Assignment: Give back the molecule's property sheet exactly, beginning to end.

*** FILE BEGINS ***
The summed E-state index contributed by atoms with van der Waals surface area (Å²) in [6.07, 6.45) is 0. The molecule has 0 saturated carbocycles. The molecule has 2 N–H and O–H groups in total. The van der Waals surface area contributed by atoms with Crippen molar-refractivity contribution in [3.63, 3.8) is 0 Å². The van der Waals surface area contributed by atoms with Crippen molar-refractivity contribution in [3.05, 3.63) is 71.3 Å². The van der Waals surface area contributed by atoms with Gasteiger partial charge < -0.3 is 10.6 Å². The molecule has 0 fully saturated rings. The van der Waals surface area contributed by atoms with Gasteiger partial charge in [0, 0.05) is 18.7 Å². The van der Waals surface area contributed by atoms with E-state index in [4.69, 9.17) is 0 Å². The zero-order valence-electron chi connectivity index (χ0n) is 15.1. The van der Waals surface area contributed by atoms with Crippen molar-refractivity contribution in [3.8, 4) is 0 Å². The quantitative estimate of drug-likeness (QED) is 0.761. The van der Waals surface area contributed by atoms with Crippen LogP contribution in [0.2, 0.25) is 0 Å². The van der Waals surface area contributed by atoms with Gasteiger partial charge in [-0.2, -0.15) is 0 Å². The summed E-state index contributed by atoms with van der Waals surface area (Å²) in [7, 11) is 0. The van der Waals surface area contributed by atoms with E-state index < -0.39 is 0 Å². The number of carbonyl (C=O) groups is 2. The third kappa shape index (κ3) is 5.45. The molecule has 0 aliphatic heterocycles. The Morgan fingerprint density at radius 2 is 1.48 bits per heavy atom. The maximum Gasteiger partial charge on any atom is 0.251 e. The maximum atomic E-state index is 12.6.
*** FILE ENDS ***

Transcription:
The summed E-state index contributed by atoms with van der Waals surface area (Å²) in [6.07, 6.45) is 0. The molecule has 0 saturated carbocycles. The molecule has 2 N–H and O–H groups in total. The van der Waals surface area contributed by atoms with Crippen molar-refractivity contribution in [3.63, 3.8) is 0 Å². The van der Waals surface area contributed by atoms with Crippen molar-refractivity contribution in [3.05, 3.63) is 71.3 Å². The van der Waals surface area contributed by atoms with Gasteiger partial charge < -0.3 is 10.6 Å². The molecule has 0 fully saturated rings. The van der Waals surface area contributed by atoms with Gasteiger partial charge in [0, 0.05) is 18.7 Å². The van der Waals surface area contributed by atoms with E-state index in [4.69, 9.17) is 0 Å². The zero-order valence-electron chi connectivity index (χ0n) is 15.1. The van der Waals surface area contributed by atoms with Crippen molar-refractivity contribution in [3.8, 4) is 0 Å². The quantitative estimate of drug-likeness (QED) is 0.761. The van der Waals surface area contributed by atoms with Crippen LogP contribution in [0.2, 0.25) is 0 Å². The van der Waals surface area contributed by atoms with Gasteiger partial charge in [-0.2, -0.15) is 0 Å². The summed E-state index contributed by atoms with van der Waals surface area (Å²) in [7, 11) is 0. The van der Waals surface area contributed by atoms with E-state index < -0.39 is 0 Å². The number of carbonyl (C=O) groups is 2. The third kappa shape index (κ3) is 5.45. The molecule has 0 aliphatic heterocycles. The Morgan fingerprint density at radius 2 is 1.48 bits per heavy atom. The maximum Gasteiger partial charge on any atom is 0.251 e. The maximum atomic E-state index is 12.6.